I have always associated a romance with being a specialist photographer, whether this be in the area of weddings, fashion, automotive or dreamy tintype portraits. You are valued as a master in your field and people want you for the style that you create. On the other hand, there are positives in working in multiple industries as a photographer. You rarely get bored due to the variety of work you do, and it’s fun to learn new skills and adapting to various situations. You might have to manage different “identities” but that suits you fine because you love the challenge conquering different fields.
Which one are you? Which one do you want to be?
Specialization vs. Generalization
Most photographers will start off being very general in what they shoot and this is a good thing as you don’t want to be pigeonholed early in your career before you even know your own strengths. Being a generalized photographer may not mean that you have to cover everything but you will have a number of fields that you are passionate in. There is less chance of your work slowing down in a quiet season as there is always something else to do. The disadvantage is that you might not get known as an expert in any of those fields and the rates you command for your work may not be as high as someone who specializes in it.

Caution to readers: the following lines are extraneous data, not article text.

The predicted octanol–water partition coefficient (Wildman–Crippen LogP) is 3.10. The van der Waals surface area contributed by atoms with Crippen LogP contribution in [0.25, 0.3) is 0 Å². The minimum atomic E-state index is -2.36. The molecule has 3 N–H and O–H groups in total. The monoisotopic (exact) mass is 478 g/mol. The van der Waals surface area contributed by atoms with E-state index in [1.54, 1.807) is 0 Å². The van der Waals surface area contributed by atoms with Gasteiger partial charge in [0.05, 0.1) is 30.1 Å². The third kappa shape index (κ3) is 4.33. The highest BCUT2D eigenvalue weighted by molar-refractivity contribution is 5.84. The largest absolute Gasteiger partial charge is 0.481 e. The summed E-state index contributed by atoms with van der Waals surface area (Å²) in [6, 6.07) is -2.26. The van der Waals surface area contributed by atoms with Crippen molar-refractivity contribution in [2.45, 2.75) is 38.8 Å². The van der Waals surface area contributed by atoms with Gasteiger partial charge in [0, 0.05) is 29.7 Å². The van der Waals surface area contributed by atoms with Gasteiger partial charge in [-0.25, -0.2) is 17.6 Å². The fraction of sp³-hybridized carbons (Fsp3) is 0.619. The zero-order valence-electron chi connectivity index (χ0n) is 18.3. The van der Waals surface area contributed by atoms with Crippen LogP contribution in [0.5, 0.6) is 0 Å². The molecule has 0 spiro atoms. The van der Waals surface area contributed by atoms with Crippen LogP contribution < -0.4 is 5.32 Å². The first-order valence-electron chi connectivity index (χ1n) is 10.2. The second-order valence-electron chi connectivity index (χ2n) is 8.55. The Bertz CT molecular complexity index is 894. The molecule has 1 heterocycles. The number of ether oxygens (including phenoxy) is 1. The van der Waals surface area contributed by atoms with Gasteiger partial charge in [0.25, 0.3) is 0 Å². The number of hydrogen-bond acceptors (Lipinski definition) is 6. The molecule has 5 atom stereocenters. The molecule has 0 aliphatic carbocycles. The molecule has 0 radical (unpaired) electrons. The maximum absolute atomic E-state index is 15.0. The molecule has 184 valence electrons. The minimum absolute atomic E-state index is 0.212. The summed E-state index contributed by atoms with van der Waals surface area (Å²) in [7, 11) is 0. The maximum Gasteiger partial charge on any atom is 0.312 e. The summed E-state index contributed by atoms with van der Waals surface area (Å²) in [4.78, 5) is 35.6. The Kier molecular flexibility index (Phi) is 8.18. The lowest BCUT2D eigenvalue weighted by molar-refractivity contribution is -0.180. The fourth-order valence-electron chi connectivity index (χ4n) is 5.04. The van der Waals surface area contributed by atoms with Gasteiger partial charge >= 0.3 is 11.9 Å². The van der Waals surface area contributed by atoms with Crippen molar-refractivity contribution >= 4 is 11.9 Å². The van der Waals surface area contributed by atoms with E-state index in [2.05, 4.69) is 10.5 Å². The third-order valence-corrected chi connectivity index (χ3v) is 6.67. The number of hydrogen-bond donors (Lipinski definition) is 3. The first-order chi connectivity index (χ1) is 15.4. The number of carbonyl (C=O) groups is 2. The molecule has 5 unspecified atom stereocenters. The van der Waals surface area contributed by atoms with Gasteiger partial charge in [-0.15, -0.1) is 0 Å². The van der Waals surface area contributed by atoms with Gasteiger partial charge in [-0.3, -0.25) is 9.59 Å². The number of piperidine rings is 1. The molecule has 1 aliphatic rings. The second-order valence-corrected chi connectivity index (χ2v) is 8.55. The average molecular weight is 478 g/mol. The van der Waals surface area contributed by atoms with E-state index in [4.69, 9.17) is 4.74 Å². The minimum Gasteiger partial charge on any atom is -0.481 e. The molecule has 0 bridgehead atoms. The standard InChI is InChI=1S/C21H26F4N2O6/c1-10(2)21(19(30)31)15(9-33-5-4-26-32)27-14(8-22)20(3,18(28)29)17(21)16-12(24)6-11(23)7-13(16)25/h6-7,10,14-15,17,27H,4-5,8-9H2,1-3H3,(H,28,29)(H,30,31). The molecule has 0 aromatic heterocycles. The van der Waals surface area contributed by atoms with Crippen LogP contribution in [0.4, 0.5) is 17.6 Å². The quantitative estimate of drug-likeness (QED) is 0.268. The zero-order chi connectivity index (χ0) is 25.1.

Working as a specialist photographer can allow you to rise in your field, become well known and gain a reputation as an expert. This can allow you to work within your strengths and build effective networks within your industry. You have room to explore markets within your field, or you could further specialize within your field, e.g. being a wedding photographer who just shoots tattooed couples. However, you can also be at the mercy of shifting trends and you may find yourself boxed in and unable to find new markets.
I’ve known photographers who drift between these approaches, but perhaps it is a good idea to be certain about which you want to be, as it will help in retaining your passion for this vocation, and hopefully land you more work that you are happy to do. Here are a few thoughts that can help you navigate this.
1. Shoot to Know
Look back at everything you have photographed so far. Do you see yourself drawn to a specific style or subject or do you have a broad range of interests in photography? Are you able to sustain projects for long periods of time or are you easily bored and just want to shoot something different?
Be honest with what kind of work you want to do as this will be the fuel that sustains you professionally. This is where you will be most productive. Some photographers are happy to spend their entire careers shooting a specific subject and remain just as passionate while others constantly seek new challenges and experiences for fulfillment.
If you don’t have enough work to help you make this decision, then perhaps that is the problem, and you need to keep shooting and experimenting to find out. Shoot everything all the time, say yes to insignificant jobs, create personal projects, learn about what you love and what you hate. In doing this, certain photographic experiences and jobs will move past being a novelty and become something that you will either connect with or not.
2. Diversify Your Websites